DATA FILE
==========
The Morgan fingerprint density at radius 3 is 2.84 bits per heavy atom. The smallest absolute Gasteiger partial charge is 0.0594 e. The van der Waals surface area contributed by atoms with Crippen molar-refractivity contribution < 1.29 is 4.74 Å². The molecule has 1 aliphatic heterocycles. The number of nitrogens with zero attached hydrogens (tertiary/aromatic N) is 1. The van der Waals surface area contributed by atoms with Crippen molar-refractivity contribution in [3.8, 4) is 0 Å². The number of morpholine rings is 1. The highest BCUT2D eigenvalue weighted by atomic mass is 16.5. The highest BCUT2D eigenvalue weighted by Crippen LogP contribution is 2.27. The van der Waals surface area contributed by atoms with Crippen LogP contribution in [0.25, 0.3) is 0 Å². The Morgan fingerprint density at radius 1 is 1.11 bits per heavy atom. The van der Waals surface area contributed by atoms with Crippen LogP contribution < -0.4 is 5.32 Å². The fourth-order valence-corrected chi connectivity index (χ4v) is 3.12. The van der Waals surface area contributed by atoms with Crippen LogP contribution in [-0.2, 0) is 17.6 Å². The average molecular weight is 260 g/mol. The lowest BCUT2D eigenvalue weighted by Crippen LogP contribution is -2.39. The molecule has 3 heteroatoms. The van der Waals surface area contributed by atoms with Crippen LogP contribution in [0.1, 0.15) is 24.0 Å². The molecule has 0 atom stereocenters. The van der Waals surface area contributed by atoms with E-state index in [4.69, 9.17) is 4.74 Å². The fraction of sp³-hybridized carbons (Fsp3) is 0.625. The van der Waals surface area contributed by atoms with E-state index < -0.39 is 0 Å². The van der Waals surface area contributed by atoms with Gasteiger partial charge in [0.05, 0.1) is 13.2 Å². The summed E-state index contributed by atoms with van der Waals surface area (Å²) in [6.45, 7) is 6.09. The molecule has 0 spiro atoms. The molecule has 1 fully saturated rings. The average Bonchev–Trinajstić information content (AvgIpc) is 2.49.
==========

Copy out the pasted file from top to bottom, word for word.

The Morgan fingerprint density at radius 3 is 2.84 bits per heavy atom. The smallest absolute Gasteiger partial charge is 0.0594 e. The van der Waals surface area contributed by atoms with Crippen molar-refractivity contribution < 1.29 is 4.74 Å². The molecule has 1 aliphatic heterocycles. The number of nitrogens with zero attached hydrogens (tertiary/aromatic N) is 1. The van der Waals surface area contributed by atoms with Crippen molar-refractivity contribution in [3.8, 4) is 0 Å². The number of morpholine rings is 1. The highest BCUT2D eigenvalue weighted by atomic mass is 16.5. The highest BCUT2D eigenvalue weighted by Crippen LogP contribution is 2.27. The van der Waals surface area contributed by atoms with Crippen LogP contribution in [0.25, 0.3) is 0 Å². The Morgan fingerprint density at radius 1 is 1.11 bits per heavy atom. The van der Waals surface area contributed by atoms with Crippen LogP contribution < -0.4 is 5.32 Å². The fourth-order valence-corrected chi connectivity index (χ4v) is 3.12. The van der Waals surface area contributed by atoms with Crippen LogP contribution in [-0.2, 0) is 17.6 Å². The average molecular weight is 260 g/mol. The lowest BCUT2D eigenvalue weighted by Crippen LogP contribution is -2.39. The molecule has 3 heteroatoms. The van der Waals surface area contributed by atoms with Crippen LogP contribution in [0.1, 0.15) is 24.0 Å². The molecule has 0 atom stereocenters. The van der Waals surface area contributed by atoms with E-state index in [4.69, 9.17) is 4.74 Å². The fraction of sp³-hybridized carbons (Fsp3) is 0.625. The van der Waals surface area contributed by atoms with E-state index < -0.39 is 0 Å². The van der Waals surface area contributed by atoms with Gasteiger partial charge in [0.05, 0.1) is 13.2 Å². The summed E-state index contributed by atoms with van der Waals surface area (Å²) in [6.45, 7) is 6.09. The molecule has 0 spiro atoms. The molecule has 1 fully saturated rings. The average Bonchev–Trinajstić information content (AvgIpc) is 2.49.